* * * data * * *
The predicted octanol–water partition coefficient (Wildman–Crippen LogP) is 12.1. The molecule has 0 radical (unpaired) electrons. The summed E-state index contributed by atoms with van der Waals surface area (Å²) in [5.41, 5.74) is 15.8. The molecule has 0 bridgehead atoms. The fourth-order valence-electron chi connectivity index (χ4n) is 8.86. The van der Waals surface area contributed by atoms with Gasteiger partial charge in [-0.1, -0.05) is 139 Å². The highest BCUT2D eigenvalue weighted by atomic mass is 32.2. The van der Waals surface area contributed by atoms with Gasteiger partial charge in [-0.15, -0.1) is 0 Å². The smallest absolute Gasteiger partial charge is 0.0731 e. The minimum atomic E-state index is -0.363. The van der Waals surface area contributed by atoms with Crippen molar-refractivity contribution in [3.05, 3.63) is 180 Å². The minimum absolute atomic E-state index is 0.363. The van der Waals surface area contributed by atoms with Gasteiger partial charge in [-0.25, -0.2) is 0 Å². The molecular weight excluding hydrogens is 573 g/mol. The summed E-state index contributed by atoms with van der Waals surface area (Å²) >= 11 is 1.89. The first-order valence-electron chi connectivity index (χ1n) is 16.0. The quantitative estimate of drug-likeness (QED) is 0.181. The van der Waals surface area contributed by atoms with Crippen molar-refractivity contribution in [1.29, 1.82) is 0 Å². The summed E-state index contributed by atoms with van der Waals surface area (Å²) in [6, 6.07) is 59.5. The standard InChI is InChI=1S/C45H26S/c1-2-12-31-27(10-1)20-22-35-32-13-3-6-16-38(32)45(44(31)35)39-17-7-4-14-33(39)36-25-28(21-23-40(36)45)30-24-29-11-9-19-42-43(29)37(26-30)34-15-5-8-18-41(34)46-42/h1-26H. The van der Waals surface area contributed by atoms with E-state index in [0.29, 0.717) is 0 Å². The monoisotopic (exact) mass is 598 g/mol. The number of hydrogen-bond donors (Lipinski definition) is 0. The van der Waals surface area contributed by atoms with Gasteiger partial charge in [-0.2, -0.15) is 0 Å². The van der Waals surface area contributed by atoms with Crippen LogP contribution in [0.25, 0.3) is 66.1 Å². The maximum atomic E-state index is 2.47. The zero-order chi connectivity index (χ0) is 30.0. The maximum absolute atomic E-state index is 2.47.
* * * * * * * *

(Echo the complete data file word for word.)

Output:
The predicted octanol–water partition coefficient (Wildman–Crippen LogP) is 12.1. The molecule has 0 radical (unpaired) electrons. The summed E-state index contributed by atoms with van der Waals surface area (Å²) in [5.41, 5.74) is 15.8. The molecule has 0 bridgehead atoms. The fourth-order valence-electron chi connectivity index (χ4n) is 8.86. The van der Waals surface area contributed by atoms with Gasteiger partial charge in [-0.1, -0.05) is 139 Å². The highest BCUT2D eigenvalue weighted by atomic mass is 32.2. The van der Waals surface area contributed by atoms with Gasteiger partial charge in [-0.15, -0.1) is 0 Å². The smallest absolute Gasteiger partial charge is 0.0731 e. The minimum atomic E-state index is -0.363. The van der Waals surface area contributed by atoms with Crippen molar-refractivity contribution in [3.05, 3.63) is 180 Å². The minimum absolute atomic E-state index is 0.363. The van der Waals surface area contributed by atoms with Gasteiger partial charge in [-0.25, -0.2) is 0 Å². The molecular weight excluding hydrogens is 573 g/mol. The summed E-state index contributed by atoms with van der Waals surface area (Å²) >= 11 is 1.89. The first-order valence-electron chi connectivity index (χ1n) is 16.0. The quantitative estimate of drug-likeness (QED) is 0.181. The van der Waals surface area contributed by atoms with Crippen molar-refractivity contribution in [1.29, 1.82) is 0 Å². The summed E-state index contributed by atoms with van der Waals surface area (Å²) in [6, 6.07) is 59.5. The standard InChI is InChI=1S/C45H26S/c1-2-12-31-27(10-1)20-22-35-32-13-3-6-16-38(32)45(44(31)35)39-17-7-4-14-33(39)36-25-28(21-23-40(36)45)30-24-29-11-9-19-42-43(29)37(26-30)34-15-5-8-18-41(34)46-42/h1-26H. The van der Waals surface area contributed by atoms with E-state index in [0.29, 0.717) is 0 Å². The monoisotopic (exact) mass is 598 g/mol. The number of hydrogen-bond donors (Lipinski definition) is 0. The van der Waals surface area contributed by atoms with Gasteiger partial charge in [-0.2, -0.15) is 0 Å². The van der Waals surface area contributed by atoms with Crippen LogP contribution in [0.25, 0.3) is 66.1 Å². The maximum atomic E-state index is 2.47. The zero-order chi connectivity index (χ0) is 30.0. The maximum absolute atomic E-state index is 2.47.